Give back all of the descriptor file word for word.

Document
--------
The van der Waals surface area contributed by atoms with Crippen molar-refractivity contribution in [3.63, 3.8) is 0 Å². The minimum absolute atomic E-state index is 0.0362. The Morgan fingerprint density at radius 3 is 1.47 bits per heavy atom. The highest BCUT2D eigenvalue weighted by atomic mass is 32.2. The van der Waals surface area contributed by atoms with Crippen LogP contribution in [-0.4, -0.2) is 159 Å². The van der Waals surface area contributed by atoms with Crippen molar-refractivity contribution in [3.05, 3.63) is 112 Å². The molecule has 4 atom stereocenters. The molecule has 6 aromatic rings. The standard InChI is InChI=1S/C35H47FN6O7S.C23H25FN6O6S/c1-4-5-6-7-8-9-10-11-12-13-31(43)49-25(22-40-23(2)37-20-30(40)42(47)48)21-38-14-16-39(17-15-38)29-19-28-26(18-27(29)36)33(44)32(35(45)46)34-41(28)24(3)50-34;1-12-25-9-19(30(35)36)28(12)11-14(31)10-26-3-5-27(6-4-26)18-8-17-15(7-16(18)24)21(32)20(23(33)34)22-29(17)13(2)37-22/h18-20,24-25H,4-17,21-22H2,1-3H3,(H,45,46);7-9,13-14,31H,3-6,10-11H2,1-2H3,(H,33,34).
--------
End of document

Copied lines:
The van der Waals surface area contributed by atoms with Crippen molar-refractivity contribution in [3.63, 3.8) is 0 Å². The minimum absolute atomic E-state index is 0.0362. The Morgan fingerprint density at radius 3 is 1.47 bits per heavy atom. The highest BCUT2D eigenvalue weighted by atomic mass is 32.2. The van der Waals surface area contributed by atoms with Crippen LogP contribution in [-0.4, -0.2) is 159 Å². The van der Waals surface area contributed by atoms with Crippen molar-refractivity contribution in [3.05, 3.63) is 112 Å². The molecule has 4 atom stereocenters. The molecule has 6 aromatic rings. The standard InChI is InChI=1S/C35H47FN6O7S.C23H25FN6O6S/c1-4-5-6-7-8-9-10-11-12-13-31(43)49-25(22-40-23(2)37-20-30(40)42(47)48)21-38-14-16-39(17-15-38)29-19-28-26(18-27(29)36)33(44)32(35(45)46)34-41(28)24(3)50-34;1-12-25-9-19(30(35)36)28(12)11-14(31)10-26-3-5-27(6-4-26)18-8-17-15(7-16(18)24)21(32)20(23(33)34)22-29(17)13(2)37-22/h18-20,24-25H,4-17,21-22H2,1-3H3,(H,45,46);7-9,13-14,31H,3-6,10-11H2,1-2H3,(H,33,34).